What are the three types of sanitizers?

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Sanitizers and disinfectants are regulated by the environmental protection agency (EPA). Many people have been asking what the difference between sanitizers and disinfectants is, but basically, they are the same thing. Golin, Choi, and Ghahary (2020) stated that the main ingredients used in sanitizers to eliminate pathogenic microorganisms are disinfectant chemicals. But the chemicals used in sanitizers are classified as low-level disinfectants, so that’s where the difference is. Still, it doesn’t mean sanitizers are not as effective as disinfectants, and they are pretty effective against a large variety of pathogenic microorganisms, including the novel coronavirus.

The three types of sanitizers

There are three types of sanitizers that are usually used around but not limited to the home. Mostly these sanitizers are used in foodservice places to disinfect food contact surfaces. Still, it’s always important to follow instructions given by the manufacturer to ensure that you are using it appropriately. Atolani et al. (2020) pointed out that the instructions usually are stuck at the side of a product container. The three sanitizers are Chlorine (popularly known as bleach), Quaternary Ammonium, and Iodine.

  • Chlorine (bleach): this substance has strong disinfection properties, making it one of the most influential and commonly used sanitizers. Chlorine can kill pathogenic microorganisms and purify water hence making drinking and swimming pool water safe. Its chemistry is used to make household bleach that is mostly used on laundry and household cleaning. To make it brief, Chlorine is a chemical used widely, and it has kept people safe for centuries. Concentration should be 50 to 100 ppm.
  • Quaternary Ammonium compounds (QUATs): are disinfectant chemicals commonly used in disinfecting wipes, spray, and household cleaners. Jain et al. (2016) pointed out that the substances are very effective against germs and other pathogens and are also used as antibacterial as they are certified by the EPA as pesticides. It should be mixed in a concentration specified by the manufacturer (check the label) and are odorless and colorless in a diluted form. Also, they are proven to be stronger than Chlorine.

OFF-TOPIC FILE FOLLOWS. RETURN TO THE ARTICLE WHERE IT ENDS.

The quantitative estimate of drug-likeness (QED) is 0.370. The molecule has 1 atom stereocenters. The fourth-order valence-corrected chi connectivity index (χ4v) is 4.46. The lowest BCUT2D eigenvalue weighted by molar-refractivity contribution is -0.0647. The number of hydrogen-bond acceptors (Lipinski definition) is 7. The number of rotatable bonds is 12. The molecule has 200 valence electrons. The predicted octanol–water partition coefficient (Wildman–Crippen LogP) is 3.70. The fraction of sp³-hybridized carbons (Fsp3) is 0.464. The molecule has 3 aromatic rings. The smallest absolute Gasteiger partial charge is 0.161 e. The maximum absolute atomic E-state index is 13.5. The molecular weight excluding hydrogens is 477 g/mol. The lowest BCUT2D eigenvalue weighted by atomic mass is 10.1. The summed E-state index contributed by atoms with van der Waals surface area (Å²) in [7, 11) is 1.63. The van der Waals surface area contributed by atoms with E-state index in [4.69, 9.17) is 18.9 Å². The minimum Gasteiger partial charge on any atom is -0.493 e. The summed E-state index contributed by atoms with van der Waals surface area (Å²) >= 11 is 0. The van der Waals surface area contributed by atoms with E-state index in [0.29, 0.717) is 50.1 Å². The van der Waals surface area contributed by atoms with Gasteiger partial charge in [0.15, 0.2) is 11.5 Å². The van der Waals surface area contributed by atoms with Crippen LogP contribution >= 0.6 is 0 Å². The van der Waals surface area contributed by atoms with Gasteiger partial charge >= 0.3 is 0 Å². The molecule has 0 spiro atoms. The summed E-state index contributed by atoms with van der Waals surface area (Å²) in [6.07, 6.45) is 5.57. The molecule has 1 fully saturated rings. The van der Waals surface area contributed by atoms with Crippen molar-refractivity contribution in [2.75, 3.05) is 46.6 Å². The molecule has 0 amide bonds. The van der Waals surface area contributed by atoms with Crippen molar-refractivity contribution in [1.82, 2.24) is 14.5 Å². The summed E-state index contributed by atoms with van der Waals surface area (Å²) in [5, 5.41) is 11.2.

• Iodine: iodine compounds are effective against many pathogenic microorganisms, including bacteria, yeasts, and molds. The most effective iodine compounds used in food processing industries are iodophors. They are non-irritating to the skin, non-toxic, and very stable. However, iodophor solutions may stain some plastics and porous surfaces. Concentration should be 12.5 to 25 ppm.

These sanitizers are widely used, especially now that we are dealing with a coronavirus pandemic, and the good news is that they can keep your home germs and virus free. But another question arises, what about alcohol? Well, that does not mean alcohol has been forgotten. Alcohol is used to make hand sanitizers. It’s not listed among the three is because it can’t be used to disinfect surfaces. But when it comes to killing pathogens on your hands, it’s instrumental. Notably, it can only be useful in the right concentration. That is from 60% alcohol and above as suggested by the CDC. Below that, Oluwatuyi et al. (2020) noted that it can’t do anything to the germs and viruses that you may have come in contact with often. Coincidentally, three alcohol types are used to make hand sanitizers, including Isopropyl Alcohol, N-propanol, and Ethanol. All have been tested and approved by the EPA. And finally, as a reminder, before you use any chemical (disinfectant), please ensure that you read and understand the instruction displayed on the product label.



Golin, A. P., Choi, D., & Ghahary, A. (2020). Hand sanitizers: a review of ingredients, mechanisms of action, modes of delivery, and efficacy against coronaviruses. American journal of infection control48(9), 1062-1067.

Atolani, O., Baker, M. T., Adeyemi, O. S., Olanrewaju, I. R., Hamid, A. A., Ameen, O. M., … & Usman, L. A. (2020). COVID-19: Critical discussion on the applications and implications of chemicals in sanitizers and disinfectants. EXCLI Journal19, 785.

Oluwatuyi, S. V., Agbele, A. T., Ogunrinde, M. E., Ayo, A. T. V., Ayo, A. M., Fayoke, A. B., … & Deborah, A. A. (2020). Alcohol-Based Hand Sanitizers: Review of Efficacy and Adverse Effect. Alcohol81.

Jain, V. M., Karibasappa, G. N., Dodamani, A. S., Prashanth, V. K., & Mali, G. V. (2016). Comparative assessment of antimicrobial efficacy of different hand sanitizers: An in vitro study. Dental Research Journal, 13(5), 424.

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